Dizziness or loss of balance is the second most common complaint heard in doctors’ offices.
Statistics from the National Institutes of Health indicate that dizziness will occur in 70 percent of the nation’s population at some point in their lives. Acute or chronic problems with equilibrium may indicate serious health risks and seriously increase risk of injury due to falls.
There Are Two Types of Balance Problems
Equilibrium disorders fall into two categories. The first category is dizziness, vertigo, or motion intolerance that may occur in acute or sharp attacks lasting anywhere from a few seconds to several hours. The second category is a persistent sense of imbalance, unsteadiness, or what some people refer to as a loss of sure-footedness.
The good news is diagnosis and treatment options for both of these types of balance problems have become more effective over the past 10 years. There is hope for many individuals who once thought there might be no relief.
Why Am I Losing My Balance?
Human equilibrium is a complex interaction that requires input from our inner ear, vision, and somatosensory perception (contact with the earth as perceived by our feet, muscles, and joints). All three signals must then be correctly received by our central nervous system. Then the cerebellum, which is the motor-control portion of the brain, must execute the correct movement of our musculoskeletal system so that we maintain our center of gravity. If any one or several components of this complicated system do not work properly, then a loss of sure-footedness or movement coordination can take place.
The natural aging process may affect any one or all of these senses, as well as the central nervous system’s ability to interpret and react to them quickly. It is very common to hear from someone who has fallen that they saw the curb or step but were not able to react fast enough or to keep their balance.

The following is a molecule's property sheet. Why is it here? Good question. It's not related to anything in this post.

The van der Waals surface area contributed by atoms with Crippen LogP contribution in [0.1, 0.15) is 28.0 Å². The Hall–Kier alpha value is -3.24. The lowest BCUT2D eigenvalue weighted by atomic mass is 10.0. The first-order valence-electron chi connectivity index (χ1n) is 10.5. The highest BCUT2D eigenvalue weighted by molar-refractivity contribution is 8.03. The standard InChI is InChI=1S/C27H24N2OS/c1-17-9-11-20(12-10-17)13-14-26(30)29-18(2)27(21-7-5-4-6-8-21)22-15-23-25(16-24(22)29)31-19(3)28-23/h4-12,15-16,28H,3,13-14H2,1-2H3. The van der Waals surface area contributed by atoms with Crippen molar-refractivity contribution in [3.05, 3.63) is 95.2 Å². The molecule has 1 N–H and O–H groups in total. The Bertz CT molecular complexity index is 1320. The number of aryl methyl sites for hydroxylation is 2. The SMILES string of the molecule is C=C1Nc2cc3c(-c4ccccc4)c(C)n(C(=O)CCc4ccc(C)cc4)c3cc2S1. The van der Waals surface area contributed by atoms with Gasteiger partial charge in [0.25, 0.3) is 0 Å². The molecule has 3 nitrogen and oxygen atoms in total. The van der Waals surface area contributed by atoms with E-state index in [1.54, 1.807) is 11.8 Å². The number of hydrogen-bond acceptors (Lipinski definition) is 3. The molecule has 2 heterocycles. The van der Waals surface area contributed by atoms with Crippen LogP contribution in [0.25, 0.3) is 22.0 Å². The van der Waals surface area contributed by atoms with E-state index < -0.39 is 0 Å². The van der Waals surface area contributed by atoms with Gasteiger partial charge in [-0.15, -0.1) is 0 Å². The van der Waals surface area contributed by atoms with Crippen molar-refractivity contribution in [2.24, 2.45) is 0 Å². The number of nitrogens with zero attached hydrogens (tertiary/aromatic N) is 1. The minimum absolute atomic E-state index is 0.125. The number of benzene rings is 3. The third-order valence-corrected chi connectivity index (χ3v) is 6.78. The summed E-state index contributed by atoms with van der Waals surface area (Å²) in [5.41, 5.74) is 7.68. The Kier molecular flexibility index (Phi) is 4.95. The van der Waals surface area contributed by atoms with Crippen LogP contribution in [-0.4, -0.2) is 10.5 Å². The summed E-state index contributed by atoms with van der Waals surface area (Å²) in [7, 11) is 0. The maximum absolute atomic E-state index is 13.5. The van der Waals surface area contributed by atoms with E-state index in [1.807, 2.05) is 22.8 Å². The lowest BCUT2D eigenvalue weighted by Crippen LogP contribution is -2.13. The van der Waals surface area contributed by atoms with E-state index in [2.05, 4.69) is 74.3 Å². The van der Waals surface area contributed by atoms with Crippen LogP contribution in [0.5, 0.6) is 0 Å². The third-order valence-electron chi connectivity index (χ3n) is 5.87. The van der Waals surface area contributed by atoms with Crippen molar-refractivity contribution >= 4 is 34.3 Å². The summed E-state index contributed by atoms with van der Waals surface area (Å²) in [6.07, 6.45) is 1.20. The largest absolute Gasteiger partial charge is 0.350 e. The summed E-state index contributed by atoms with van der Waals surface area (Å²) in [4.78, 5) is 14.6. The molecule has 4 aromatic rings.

With proper diagnosis and therapeutic exercises, known as balance retraining, many older adults can return to a more active lifestyle.
Facts About Dizziness and Balance
- Vertigo, dizziness, or imbalance will affect 90 million Americans sometime during their lifetime.
- Each year, over 9 million people consult with their doctors over complaints of dizziness, the number-one malady for those over 70.
- Balance-related falls account for more than one-half of the accidental deaths in the elderly and cause more than 300,000 hip fractures per year in individuals over 65 years of age.
- Some forms of inner-ear disorders — such as Ménière’s disease, benign positional vertigo, perilymph fistula, and endolymphatic hydrops — have symptoms that are virtually indistinguishable to most people. Since imbalance and vertigo can affect a person’s ability to stand and walk, see clearly, read, watch television, make decisions, and think clearly, these conditions are often misdiagnosed as multiple sclerosis and clinical depression.
- Children with treatable vestibular disorders are sometimes incorrectly diagnosed as learning disabled, dyslexic, or psychologically disturbed.
- Blows to the head and whiplash are frequent causes of dizziness.
- Ear infections, such as otitis media, can also lead to vestibular disorders.